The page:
Grazia Debate: Were Jennifer Lawrence’s Phone Comments Keeping It Real Or Just Plain Rude?

Jennifer Lawrence's Phone Comments: Keeping It Real Or Totally Rude?

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by Grazia |

** Jennifer Lawrence was slammed on social media yesterday, after a clip of calling out a reporter for using his phone while speaking to her during her Golden Globes press conference went viral. But were her comments really that bad? **Let's find out...


J-Law was right

*Grazia contributor Edwina Langley says: *

From the outset Jennifer Lawrence is at a disadvantage because we can't see what the reporter is doing with his phone. Her mimicking of him implies he was holding his phone up in front of his face, as if to film her response.

Now, if you were asked a question by a human and had to respond to their phone, wouldn't you find that a bit... I dunno... ANNOYING? Don't we all expect to look someone in the eye when we're talking to them?

Next, to the question itself: 'How do you see yourself for the Oscars night?'. I can see why J-Law gave a rather curt response because it's unclear what he means. 'What do you think your chances are of winning an Oscar?' or 'Are you excited about the night of the Oscars?' or 'What are you wearing for the Oscars...?'. She doesn't even know yet if she'll be nominated for an Oscar!

Yes, the reporter's first language wasn't English but isn't it just standard journalism to prepare questions in advance that you are certain are clear? The very likelihood of being selected to ask a question at one of these things is slim at best; you get one shot and one shot only... you don't want to mess it up!

Finally, in response to her scolding, the reporter laughed... and now he's: 'the guy that J-Law ticked off'. I mean, KUDOS! So, no I don't feel too sorry for him. I say win-win all-round. (And go J-Law... because you're right: turn those darn phones off!)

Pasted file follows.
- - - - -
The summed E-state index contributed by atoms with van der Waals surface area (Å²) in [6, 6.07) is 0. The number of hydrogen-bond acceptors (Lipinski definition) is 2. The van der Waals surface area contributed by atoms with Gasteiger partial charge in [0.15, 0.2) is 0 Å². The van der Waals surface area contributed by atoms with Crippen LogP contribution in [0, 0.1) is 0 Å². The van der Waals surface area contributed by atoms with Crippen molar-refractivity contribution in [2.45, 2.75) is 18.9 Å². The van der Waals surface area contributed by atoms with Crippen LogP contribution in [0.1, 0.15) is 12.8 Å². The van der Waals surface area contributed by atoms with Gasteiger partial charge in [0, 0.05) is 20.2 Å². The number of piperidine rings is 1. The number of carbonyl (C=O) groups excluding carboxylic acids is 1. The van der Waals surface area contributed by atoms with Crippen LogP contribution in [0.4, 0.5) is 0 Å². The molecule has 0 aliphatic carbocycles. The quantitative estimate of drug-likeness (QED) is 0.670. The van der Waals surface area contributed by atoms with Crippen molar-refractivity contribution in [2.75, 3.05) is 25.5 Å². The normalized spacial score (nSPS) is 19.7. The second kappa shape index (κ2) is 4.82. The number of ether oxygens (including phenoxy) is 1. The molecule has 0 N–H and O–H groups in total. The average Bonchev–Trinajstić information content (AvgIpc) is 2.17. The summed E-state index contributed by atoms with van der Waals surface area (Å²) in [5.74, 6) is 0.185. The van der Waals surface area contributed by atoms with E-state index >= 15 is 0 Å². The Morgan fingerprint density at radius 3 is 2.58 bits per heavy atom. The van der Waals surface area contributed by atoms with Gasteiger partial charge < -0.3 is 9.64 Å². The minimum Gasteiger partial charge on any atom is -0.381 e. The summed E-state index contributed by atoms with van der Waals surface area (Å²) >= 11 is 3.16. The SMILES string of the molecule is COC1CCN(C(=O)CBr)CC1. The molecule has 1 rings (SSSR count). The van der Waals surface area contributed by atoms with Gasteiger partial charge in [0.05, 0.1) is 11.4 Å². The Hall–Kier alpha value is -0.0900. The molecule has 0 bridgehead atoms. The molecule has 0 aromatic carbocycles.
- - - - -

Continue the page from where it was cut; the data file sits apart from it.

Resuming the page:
**So unnecessary **

Writer Elizabeth Atkin says:

‘Calling that reporter out’, no matter how you spin it, was a little bit rude.

Maybe he was reading questions on his phone, or someone had sent him an urgent, unignorable text. He could've been live-tweeting. It's been suggested that the reporter was holding his phone in front of Jennifer's face. Perhaps he was filming Jennifer’s answer to his question for his brand’s Twitter or Instagram, under instruction from his editor?

We can’t say for sure, because we weren’t there. But if you consider those possible scenarios, Jennifer’s comments don’t seem particular well-meaning, just a bit unnecessary.

What happened at that press conference mirrors several separate incidents of journalists and celebrities making each other feel, well, uncomfortable to say the least. Remember Jesse Eisenberg’s painfully sarcastic exchange with Romina Puga? Trying to out-do or embarrass one another doesn’t really achieve anything. The reality is that everyone’s there to get on with their jobs, and neither party needs to make those jobs harder.

It's not like they were friends, joking around. It also took place in a very public setting - what choice did the reporter have but to awkwardly laugh the whole thing off?

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Final word

Is the real issue whether or not Jennifer's joke came off as snarky or 'over it'? Or is it how social media users quickly turn on people the moment they do something someone else doesn't like, or have an unpopular opinion about phone usage, or stop with all the charming GIFable tumbles down the red carpet? Let us know what you think @GraziaUK!

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